Discoloured Porcelain Veneer

You may have noticed that initially your new porcelain veneers were perfect in colour but over time it is now not the case. The main causes of discolouration of porcelain veneers over time are the following.

1. Decay developing under the veneer.

2. The underlying tooth becoming non-vital.

3. Discolouration due to ageing.

4. Discolouration due to the underlying veneer cement.

Before we look at the above in more detail, it is important to note that colour is quite a complex subject in dentistry and can be divided into three components which are chroma, hue and value.

When decay/ dental caries develops under a porcelain veneer, it will normally begins with discolouration around the edges of the veneer. The edges may be around the gum line, adjacent to the neighbouring teeth or along the tip of the veneer also called the incisal edge.

The discolouration that occurs will be dark brown or black in colour and as the dental decay progresses, the discolouration area also becomes larger. Discolouration usually develops because you have a diet high in sugar but it can also develop in a moderate diet if gaps appear under the veneer where bacteria can easily get inside. In these circumstances, it is important to get this treated as soon as possible before the decay gets even worse. If it is caught in time, you will need just a new veneer rather than needing more extensive treatment. If the decay however is much deeper, the treatment will be more extensive and it may mean that you need a crown and even a root canal treatment. If the decay has been there for a long time then it can also mean that it has progressed so far that the tooth can no longer be saved. Fortunately, this scenario does not happen often where the tooth needs to be extracted.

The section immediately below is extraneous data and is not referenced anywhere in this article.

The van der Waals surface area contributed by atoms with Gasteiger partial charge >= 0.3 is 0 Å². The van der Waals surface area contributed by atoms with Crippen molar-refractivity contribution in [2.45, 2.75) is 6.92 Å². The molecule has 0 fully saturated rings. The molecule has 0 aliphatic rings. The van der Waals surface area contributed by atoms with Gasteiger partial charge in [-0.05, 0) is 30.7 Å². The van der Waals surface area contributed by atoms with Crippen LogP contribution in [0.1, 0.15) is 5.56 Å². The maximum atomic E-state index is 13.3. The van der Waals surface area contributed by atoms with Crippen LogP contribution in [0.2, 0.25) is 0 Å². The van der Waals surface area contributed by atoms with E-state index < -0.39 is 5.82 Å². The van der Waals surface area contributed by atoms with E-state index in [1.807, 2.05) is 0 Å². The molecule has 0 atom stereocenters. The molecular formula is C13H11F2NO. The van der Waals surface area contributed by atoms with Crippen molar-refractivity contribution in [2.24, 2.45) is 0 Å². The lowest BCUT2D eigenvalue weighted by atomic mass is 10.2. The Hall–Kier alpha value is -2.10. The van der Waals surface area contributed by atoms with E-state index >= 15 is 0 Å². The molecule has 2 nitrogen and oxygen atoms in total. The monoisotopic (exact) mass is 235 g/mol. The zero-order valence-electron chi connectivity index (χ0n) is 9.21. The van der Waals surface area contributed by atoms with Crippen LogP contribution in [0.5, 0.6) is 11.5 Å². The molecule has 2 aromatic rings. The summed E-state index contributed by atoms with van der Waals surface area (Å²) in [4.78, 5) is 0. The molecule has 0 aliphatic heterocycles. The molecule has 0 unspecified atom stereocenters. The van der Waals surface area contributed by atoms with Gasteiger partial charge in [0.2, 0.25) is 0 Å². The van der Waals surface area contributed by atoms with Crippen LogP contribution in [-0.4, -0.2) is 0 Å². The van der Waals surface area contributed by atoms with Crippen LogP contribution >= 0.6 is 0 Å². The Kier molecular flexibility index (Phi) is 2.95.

If a non-vital tooth becomes discoloured because the underlying dentine no longer has any nutrition going into it from the dental pulp, this will happen gradually. A tooth which has had a porcelain veneer will become non-vital for two reasons. The first reason is if extensive decay/ caries develop underneath it but probably the more common reason is that about 20% of all teeth which are crowned or veneered become non-vital. Unfortunately in these cases, it becomes necessary to carry out the full root canal treatment and a full coverage crown will become necessary also. If this is not carried out, infection due to non-vitality will spread into the surrounding periodontal periapical tissues which can lead to a dental abscess.

Age is an important factor and patients will compare their teeth from 10, 15 or even 20 years ago. All teeth discolour over age and this is due to 2 factors. The first factor is related to the enamel of your teeth which provides translucency. With time, the enamel over your teeth becomes thinner and this means that the underlying dentine which is more yellow in colour becomes more apparent. The other factor is that with time, your tooth lays down secondary and tertiary dentine which is darker than primary dentine but also the thickness of the overall dentine layer will be greater. This results in the teeth becoming more yellow and there isn’t much that can be done with regards to this. However on the average, porcelain veneers will last 10 years so after 10 years you could have your porcelain veneers replaced with new ones that you prefer.

Finally, another reason for porcelain veneers to become discoloured is due to the cement that is used to bond the veneer onto the your teeth. This is due to the degradation of the bond polymerised matrix of the resin component of the porcelain veneer. Once again unfortunately not much can be done with this but this occurs and is only apparent after several years of having veneers done and if you are going to have your veneers replaced after 10 years, then this doesn’t become much of an issue. It is also known that light cured cements have less cement degradation than chemically cured or dual cured cements. However, light cured cements also can have disadvantages and it is up to the dentist’s discretion as to which cement is used for your porcelain veneers.